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Going Nuts Might Be Good For You
by Peter Jaret

Eating nuts is a powerful defense against heart disease. This is the strongly convincing conclusion of a number of long-term studies reported in respected medical journals. Frank Hu, MD, PhD, the lead researcher on a study from the Harvard School of Public Health published the findings from the Nurses' Health Study, covering more than 86,000 women from around the country. (British Medical Journal, November 1998)
They found that women who ate more than five ounces of nuts a day had a 32% lower risk of having a nonfatal heart attack compared to women who avoided nuts, and a 39% lower risk of a fatal heart attack.

This confirms the Iowa Women's Study, published in The New England Journal of Medicine in 1996, which showed that eating nuts was associated with a 40% reduction in heart disease risk, and an earlier Seventh Day Adventist Study of 34,000 men and women showing that both fatal and nonfatal heart attacks were half as likely among nut eaters non-nut eaters.

Heart-healthy oils

Cashews, almonds, and peanuts are loaded with monounsaturated fats, and walnuts are rich in a form of omega 3 fatty acids, similar to the oils found in fish like salmon. These fats have been shown to lower LDLs [low density lipoproteins], and, together with nuts’ high fiber content, have been shown to help keep cholesterol levels down. Nuts are rich in the antioxidant vitamin E, being, in fact, “perhaps the best natural source of vitamin E," according to the scientists in a Loma Linda University study published in the July 1999 issue of Clinical Cardiology.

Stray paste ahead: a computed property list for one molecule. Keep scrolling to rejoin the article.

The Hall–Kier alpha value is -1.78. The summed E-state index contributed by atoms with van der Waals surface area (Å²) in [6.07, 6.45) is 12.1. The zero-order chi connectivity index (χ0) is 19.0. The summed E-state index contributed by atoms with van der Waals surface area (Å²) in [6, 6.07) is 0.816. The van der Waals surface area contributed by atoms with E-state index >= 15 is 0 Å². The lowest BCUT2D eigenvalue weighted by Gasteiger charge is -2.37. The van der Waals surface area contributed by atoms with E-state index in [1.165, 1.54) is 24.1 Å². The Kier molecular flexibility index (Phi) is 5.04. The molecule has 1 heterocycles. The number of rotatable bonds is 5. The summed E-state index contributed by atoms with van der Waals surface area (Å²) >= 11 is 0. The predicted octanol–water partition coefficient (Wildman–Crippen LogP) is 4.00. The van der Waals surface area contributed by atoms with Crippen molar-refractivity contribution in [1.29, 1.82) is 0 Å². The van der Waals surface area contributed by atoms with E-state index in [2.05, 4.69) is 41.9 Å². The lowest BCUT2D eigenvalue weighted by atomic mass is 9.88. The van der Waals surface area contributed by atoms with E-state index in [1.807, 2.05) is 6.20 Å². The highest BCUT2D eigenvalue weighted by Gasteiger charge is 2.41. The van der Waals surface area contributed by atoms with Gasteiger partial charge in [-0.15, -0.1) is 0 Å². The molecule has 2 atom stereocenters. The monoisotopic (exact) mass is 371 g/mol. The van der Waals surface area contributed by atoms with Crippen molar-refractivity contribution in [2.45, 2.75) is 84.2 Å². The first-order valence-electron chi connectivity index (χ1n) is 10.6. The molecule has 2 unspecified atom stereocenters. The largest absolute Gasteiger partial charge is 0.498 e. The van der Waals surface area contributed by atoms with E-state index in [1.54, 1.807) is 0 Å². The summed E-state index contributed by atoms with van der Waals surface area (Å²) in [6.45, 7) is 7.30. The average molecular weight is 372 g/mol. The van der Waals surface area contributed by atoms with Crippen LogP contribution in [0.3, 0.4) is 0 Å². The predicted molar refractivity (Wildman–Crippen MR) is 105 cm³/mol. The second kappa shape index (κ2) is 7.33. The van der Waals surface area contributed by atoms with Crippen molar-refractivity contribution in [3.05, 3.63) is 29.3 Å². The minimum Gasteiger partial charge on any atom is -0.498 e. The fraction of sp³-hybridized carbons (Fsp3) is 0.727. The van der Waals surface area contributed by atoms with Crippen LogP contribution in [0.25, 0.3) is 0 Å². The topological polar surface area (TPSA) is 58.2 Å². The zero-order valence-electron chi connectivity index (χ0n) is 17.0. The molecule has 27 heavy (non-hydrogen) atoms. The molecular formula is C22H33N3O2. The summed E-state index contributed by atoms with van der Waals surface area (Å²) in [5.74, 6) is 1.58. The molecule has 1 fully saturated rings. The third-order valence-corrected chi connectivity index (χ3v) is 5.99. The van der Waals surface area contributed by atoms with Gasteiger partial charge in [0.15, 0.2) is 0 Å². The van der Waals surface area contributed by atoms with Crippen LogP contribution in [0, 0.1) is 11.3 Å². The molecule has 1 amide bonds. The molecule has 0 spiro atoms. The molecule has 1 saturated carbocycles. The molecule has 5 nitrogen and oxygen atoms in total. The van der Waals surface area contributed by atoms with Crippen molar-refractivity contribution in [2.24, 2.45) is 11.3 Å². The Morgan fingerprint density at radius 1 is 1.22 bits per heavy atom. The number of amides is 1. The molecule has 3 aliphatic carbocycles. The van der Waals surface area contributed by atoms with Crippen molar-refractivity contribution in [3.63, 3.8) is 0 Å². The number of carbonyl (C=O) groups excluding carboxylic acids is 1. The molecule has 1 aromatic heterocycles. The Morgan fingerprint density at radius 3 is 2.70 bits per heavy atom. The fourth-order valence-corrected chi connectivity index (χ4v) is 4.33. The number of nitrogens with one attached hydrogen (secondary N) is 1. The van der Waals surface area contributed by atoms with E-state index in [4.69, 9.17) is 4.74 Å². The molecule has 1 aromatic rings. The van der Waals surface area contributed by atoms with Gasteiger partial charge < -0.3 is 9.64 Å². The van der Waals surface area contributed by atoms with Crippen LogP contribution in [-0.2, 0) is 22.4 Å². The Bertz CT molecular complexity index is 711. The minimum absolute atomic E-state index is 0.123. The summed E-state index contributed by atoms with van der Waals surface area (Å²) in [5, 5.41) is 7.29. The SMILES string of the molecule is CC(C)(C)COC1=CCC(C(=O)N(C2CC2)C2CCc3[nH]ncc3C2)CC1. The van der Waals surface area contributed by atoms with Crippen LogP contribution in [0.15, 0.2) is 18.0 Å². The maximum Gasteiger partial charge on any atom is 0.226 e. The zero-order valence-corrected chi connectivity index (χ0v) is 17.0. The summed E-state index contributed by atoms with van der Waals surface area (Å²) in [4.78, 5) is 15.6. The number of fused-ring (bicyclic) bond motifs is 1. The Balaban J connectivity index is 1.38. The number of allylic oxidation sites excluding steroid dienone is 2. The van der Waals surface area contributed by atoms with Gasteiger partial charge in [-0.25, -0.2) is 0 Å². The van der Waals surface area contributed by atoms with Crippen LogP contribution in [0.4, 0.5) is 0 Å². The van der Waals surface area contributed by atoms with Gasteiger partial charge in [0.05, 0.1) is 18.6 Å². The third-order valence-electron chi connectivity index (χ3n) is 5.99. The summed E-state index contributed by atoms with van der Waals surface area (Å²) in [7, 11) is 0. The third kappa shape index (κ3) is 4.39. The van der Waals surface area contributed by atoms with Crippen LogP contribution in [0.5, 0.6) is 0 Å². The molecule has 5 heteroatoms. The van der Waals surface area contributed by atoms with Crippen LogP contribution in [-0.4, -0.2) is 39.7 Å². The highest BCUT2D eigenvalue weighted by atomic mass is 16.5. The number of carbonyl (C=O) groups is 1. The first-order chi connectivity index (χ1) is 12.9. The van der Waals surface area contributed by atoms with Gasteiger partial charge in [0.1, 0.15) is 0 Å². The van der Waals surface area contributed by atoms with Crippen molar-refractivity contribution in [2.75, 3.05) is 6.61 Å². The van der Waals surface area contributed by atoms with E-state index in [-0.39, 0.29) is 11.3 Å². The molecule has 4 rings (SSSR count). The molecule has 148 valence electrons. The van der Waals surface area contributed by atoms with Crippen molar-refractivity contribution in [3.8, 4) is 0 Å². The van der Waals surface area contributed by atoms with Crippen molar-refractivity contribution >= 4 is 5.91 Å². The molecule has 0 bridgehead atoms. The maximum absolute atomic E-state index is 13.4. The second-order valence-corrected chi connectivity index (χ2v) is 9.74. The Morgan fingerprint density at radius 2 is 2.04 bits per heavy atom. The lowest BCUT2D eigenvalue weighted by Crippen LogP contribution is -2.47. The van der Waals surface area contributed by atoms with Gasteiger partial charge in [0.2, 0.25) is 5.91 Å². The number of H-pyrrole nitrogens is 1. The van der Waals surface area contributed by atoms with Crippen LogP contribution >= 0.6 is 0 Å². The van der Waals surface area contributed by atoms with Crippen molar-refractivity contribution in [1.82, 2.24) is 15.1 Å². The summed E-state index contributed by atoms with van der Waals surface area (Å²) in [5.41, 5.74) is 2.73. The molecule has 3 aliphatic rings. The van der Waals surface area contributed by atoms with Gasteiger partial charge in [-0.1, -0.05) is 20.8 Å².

Other nutritional benefits

Nutritionists also have long known that nuts are a great source of protein. Indeed, the protein in nuts is unusually rich in an amino acid called arginine, which may also be linked to its heart benefits. Arginine makes possible the synthesis of nitric oxide, which widens and relaxes blood vessels according to Gene Spiller, PhD, founder of the Health Research and Studies Center in Palo Alto, Calif., and the author of Healthy Nuts. That, in turn, may reduce the danger of blood clots that can lead to heart attacks.

Nuts may even have something in common with red wine, which, consumed in moderation, has also been shown to lower heart disease risk. Last year, researchers from the U.S. Department of Agriculture in Raleigh, N.C., announced that peanuts contain resveratrol, the same compound found in red wine that is thought to impart much of its heart benefits. An ounce of red wine contains about 160 micrograms of resveratrol; two ounces of peanuts contain about the same amount.

The new diet snack

The latest findings offer one last surprise, and perhaps the best news of all for nut lovers. Despite being high in fat, cashews, almonds, pecans, and other nuts don't seem to make people fat. When volunteers in the Loma Linda study added a snack of almonds totaling 320 calories a day to their normal diets, for example, their body weight remained the same. Furthermore, in the Nurses' Health Study, Hu and his colleagues found that women who ate nuts frequently actually tended to weigh less than those who didn't. That may be because nuts are so rich in nutrients and fiber that they tend to fill people up on fewer calories than, say, a bag of chips or cheese doodles.

So if you're watching your weight, a handful of nuts is a terrific substitute for less nutritious and less satisfying snacks. And thanks to the latest research findings, you can enjoy them with nary a pang of guilt.

Ed. Note: Nutritionists say raw, unsalted nuts are vastly preferable to those that are salted, roasted in oil, etc., as processing them can seriously impair their nutritional value. Keep shelled nuts in the refrigerator or freezer to retain their vitality. Almonds are one of the best choices. Try them soaked in water for one to three days, changing the water every day. This makes them readily digestible and delicious!